How does not grading and judging a student’s peformance in school prepare them for an adult life where their performance is graded and judged? This is where I see a disconnect between educational research into how to educate children and what skills are required of functional adults.

    Without grading and judgement, how do you know that the students have a decent understanding of the material they supposedly learn? How does the student know they understand?

    How do you know they can have an intelligent conversation about the formation of Canada?
    How do you know they can calculate how much carpet they need to buy for their renovation project?
    How do you know they can write or orate a persuasive arguement to their MLA without sounding foolish?
    How do you know they can look past the half-truths spoken by politicians to examine the real issues and come to their own conclusions?

    In my opinion, waiting until after high school to have falacies in a students understanding of their education cirriculum come to light creates disfunctional adults.

    • Fred, I think the misunderstanding here is that grading and assessment are the same thing. This is a very common misconception, one that I, a current education student, believed to be true until recently. Grading is assigning a mark to the quality of someones work. Assessment is providing valuable feedback that allows students to learn from mistakes and make improvement in the future.

      Although they do not assign grades, I would argue that Mr. Stange and Mr. Bower are among the best in the world at assessment. Their students, instead of worrying about what mark they received, care about how to improve and build upon their knowledge and skills. Once a mark is assigned, the learning is finished.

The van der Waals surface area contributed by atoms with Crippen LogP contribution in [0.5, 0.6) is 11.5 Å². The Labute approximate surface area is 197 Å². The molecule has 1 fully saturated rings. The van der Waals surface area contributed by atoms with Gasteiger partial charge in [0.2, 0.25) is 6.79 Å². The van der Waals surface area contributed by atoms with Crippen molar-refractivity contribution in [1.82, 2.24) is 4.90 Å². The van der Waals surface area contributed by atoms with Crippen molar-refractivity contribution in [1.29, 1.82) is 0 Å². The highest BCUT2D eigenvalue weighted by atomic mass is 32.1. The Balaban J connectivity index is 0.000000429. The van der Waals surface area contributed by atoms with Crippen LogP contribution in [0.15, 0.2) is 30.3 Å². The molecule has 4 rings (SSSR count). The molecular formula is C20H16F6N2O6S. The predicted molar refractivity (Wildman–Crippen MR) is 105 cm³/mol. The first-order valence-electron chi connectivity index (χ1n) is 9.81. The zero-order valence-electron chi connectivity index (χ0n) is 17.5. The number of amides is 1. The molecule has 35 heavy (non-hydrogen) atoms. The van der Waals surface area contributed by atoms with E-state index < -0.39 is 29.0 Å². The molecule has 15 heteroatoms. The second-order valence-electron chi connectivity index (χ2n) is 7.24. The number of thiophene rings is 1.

How does a student know they understand?

      If a student compares his grade of 78% and against his peers grade of 80% at the end of the semester, who knows more? What’s the difference? Does the second student know 2% more than the first? I doubt it. Do they know the same thing? I also doubt it. They know different things, things that they value and will use in their life. Something, I do not feel a mark can accurately reflect.

      In an adult working situation, where workers are being judged about their performance let’s consider how workers overcome a bad judgement. If the supervisor simply tells the worker they did a bad job and needs to improve next time, where does the worker begin to improve? If the supervisor, tells the worker what wasn’t so great and what specific aspects need to be improved upon, the worker will know what they need to do and can begin taking the steps necessary to make the needed improvements.

      Perhaps our workforce isn’t quite there yet, but if we begin to show our students how to learn, grow and provide valuable feedback, how much more effective would our workforce be?

      • Alika Lafontaine says:

        Grading is a cross-sectional analysis of what you knew at that moment, regarding those specific questions at a specific point in time. Its also a convenient method of comparing progression of one student versus others in the same group. Extending this into implying a deeper level of understanding at a later date requires a new exam and thus a new cross-sectional analysis. Numerical grades are useful, but you have to do a new exam each time you establish that persons level of understand and the questions must be well thought out so they ask the questions which are appropriate for the type of evaluation.